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Machine runner 3.0 configuration reference

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A YAML file is used to configure the machine runner, how it communicates with CircleCI’s servers, and how it will launch the task-agent. This page explains all available parameters.


The configuration file uses the following format with the various parameters explained in more detail below, and is by default located at /etc/circleci-runner/circleci-runner-config.yaml on Linux machines.

  auth_token: << AUTH TOKEN >>
  name: runner-name-001
  working_directory: "/var/lib/circleci-runner/workdir"
  cleanup_working_directory: true
  level: "info"
  format: "text"
  file: "-"



This is a token used to identify the machine runner to CircleCI and can be generated by the CircleCI CLI. An existing token may be shared among many installations, but this token only allows a particular resource_class to be specified.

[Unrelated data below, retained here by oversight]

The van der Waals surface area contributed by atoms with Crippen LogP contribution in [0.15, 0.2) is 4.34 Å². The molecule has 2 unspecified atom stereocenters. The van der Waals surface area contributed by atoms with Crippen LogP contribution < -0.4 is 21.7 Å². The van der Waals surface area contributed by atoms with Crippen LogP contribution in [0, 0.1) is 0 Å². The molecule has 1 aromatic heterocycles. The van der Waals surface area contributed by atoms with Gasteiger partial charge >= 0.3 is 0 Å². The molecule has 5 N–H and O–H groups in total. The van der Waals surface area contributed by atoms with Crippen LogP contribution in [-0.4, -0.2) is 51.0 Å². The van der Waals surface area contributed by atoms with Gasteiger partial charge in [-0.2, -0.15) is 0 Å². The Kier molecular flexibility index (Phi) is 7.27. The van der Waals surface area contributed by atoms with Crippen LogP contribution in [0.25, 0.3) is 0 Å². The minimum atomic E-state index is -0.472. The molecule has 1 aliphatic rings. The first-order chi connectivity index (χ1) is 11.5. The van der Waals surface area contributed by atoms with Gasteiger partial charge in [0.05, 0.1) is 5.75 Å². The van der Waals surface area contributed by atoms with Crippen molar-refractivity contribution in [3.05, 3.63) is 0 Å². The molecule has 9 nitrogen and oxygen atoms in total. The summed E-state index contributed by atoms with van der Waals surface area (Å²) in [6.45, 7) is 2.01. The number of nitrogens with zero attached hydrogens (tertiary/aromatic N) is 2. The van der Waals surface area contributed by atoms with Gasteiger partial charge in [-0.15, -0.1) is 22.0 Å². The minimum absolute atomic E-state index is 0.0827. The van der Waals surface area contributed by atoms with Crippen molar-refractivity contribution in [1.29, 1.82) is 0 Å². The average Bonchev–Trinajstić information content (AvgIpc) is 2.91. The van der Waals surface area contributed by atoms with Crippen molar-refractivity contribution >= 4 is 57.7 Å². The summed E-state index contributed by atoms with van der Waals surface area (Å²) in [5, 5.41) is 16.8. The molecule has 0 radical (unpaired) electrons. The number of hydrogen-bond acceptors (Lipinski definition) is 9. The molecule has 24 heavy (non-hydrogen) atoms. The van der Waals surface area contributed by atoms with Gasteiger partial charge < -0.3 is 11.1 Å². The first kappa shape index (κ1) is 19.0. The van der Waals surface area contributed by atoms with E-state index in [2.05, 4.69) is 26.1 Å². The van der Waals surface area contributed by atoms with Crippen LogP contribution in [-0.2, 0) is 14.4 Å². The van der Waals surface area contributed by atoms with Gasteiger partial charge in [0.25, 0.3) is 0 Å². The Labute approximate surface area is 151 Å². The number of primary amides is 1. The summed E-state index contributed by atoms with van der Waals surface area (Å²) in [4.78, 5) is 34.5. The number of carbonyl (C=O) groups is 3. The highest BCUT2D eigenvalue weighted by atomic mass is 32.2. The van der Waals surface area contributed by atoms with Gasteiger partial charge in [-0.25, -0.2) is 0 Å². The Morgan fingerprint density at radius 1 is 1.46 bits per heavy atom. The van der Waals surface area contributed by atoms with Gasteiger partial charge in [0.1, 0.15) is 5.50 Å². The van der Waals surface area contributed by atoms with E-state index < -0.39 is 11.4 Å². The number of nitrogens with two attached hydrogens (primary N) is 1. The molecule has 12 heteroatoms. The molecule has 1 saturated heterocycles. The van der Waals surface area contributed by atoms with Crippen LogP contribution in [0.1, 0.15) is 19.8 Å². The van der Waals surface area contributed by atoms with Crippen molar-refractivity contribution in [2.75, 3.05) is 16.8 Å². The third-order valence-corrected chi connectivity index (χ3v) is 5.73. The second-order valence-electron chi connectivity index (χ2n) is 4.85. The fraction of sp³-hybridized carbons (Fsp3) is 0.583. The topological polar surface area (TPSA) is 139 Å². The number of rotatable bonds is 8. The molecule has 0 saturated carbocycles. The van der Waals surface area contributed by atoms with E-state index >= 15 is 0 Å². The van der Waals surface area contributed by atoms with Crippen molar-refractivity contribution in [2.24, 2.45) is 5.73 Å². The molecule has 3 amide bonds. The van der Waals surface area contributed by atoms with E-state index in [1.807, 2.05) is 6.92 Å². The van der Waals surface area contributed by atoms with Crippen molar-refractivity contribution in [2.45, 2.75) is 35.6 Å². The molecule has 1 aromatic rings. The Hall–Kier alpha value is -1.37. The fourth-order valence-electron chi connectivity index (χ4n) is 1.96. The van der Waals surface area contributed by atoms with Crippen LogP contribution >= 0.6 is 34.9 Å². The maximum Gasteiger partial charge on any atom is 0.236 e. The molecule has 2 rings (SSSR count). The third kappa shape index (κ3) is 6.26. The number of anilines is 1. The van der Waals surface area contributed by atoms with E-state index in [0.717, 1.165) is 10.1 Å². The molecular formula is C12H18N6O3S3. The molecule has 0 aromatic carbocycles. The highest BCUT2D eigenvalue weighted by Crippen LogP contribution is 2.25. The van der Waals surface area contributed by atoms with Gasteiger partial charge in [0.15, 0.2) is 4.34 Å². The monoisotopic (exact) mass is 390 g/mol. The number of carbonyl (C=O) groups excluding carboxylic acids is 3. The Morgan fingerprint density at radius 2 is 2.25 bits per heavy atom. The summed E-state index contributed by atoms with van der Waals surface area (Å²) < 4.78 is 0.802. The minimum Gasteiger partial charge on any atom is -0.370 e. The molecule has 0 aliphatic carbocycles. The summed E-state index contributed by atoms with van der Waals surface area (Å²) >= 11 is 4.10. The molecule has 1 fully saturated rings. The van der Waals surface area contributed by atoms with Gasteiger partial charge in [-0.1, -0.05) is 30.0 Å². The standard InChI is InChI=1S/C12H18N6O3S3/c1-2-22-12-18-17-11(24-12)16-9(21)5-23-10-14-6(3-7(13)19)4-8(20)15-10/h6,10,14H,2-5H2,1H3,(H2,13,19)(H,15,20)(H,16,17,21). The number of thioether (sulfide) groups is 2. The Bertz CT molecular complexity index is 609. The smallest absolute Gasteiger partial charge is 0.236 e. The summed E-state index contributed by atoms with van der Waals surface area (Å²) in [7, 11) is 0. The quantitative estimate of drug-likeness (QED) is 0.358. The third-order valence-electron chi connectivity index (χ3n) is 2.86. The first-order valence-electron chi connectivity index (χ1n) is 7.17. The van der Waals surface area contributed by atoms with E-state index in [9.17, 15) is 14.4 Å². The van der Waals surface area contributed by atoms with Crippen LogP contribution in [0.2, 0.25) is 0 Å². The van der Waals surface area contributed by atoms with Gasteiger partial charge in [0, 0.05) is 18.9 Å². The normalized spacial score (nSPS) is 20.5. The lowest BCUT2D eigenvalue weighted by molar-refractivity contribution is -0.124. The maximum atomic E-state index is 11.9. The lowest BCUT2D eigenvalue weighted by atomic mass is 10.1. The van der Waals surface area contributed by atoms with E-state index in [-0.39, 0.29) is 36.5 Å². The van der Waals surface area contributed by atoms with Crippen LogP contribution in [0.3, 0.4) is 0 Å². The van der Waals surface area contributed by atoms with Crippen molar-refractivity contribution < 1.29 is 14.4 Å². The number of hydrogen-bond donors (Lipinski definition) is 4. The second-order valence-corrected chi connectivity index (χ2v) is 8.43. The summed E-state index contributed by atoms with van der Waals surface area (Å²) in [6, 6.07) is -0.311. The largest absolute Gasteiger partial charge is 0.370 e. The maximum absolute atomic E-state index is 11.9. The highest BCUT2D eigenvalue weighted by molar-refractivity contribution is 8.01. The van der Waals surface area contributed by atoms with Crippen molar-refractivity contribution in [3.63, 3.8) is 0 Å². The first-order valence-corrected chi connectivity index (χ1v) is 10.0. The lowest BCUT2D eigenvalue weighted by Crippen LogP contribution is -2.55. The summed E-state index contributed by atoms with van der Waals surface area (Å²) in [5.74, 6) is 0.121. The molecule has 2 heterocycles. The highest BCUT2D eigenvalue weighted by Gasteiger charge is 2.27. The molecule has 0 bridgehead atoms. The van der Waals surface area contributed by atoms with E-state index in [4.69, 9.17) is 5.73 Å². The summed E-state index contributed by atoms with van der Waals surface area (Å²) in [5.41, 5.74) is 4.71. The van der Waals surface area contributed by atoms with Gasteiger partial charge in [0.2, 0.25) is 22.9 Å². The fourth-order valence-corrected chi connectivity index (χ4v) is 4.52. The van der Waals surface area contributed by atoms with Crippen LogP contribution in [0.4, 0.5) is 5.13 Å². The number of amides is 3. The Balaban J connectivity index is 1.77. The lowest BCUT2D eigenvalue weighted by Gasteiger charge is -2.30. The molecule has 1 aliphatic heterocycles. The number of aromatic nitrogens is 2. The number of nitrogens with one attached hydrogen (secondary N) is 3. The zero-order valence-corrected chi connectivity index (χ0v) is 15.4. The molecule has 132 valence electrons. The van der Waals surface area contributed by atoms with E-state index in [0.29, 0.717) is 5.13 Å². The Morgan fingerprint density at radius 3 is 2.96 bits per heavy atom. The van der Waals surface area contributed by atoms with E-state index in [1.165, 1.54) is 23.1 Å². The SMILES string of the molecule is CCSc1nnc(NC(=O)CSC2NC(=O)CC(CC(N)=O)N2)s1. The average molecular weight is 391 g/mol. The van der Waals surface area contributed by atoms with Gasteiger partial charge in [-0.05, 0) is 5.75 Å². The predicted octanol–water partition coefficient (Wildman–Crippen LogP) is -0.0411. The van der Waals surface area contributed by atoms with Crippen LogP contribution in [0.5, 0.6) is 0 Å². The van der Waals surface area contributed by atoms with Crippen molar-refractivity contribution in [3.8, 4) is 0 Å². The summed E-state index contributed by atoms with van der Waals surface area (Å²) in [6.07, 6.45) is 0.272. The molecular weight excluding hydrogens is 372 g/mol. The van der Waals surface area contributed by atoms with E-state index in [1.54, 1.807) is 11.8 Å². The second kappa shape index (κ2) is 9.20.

This is a URL pointing to by default. It should not be modified unless you have a CircleCI server installation. In that case, it must be set to the URL of your server installation.


RUNNER_NAME is a unique name of your choosing assigned to this particular machine runner. CircleCI recommends using the hostname of the machine so that it can be used to identify the agent when viewing statuses and job results in the UI on the CircleCI web app. The only special characters accepted in RUNNER_NAME are . () - _.



This sets the logging level for the circleci-runner service. The logging level defaults to info.


  level: "info"



This sets the logging format for the circleci-runner service used for stderr and file logging. The logging format defaults to color.


  format: "color"



This controls the file where the machine runner launch-agent and task-agent logs will go. See Runner concepts for more information on launch-agents and task-agents.


  file: "-"



This parameter accepts the path to the directory of the circleci-runner task agent binary and defaults to ~/.local/bin.

  task-agent-directory: "~/.local/bin"



This prefix takes a YAML list of arguments that wraps and runs the task-agent.

For example, sudo can elevate permissions:

  command_prefix: ["sudo", "-niHu", "USERNAME", "--"]

The prefix can also be a custom script. The arguments passed to the script will launch the task-agent.

The custom script must:

  • Take great care to ensure the task-agent (that is, the arguments passed to it) runs

  • Forward the exit code from task-agent as its own exit code

Example script saved as /var/opt/circleci/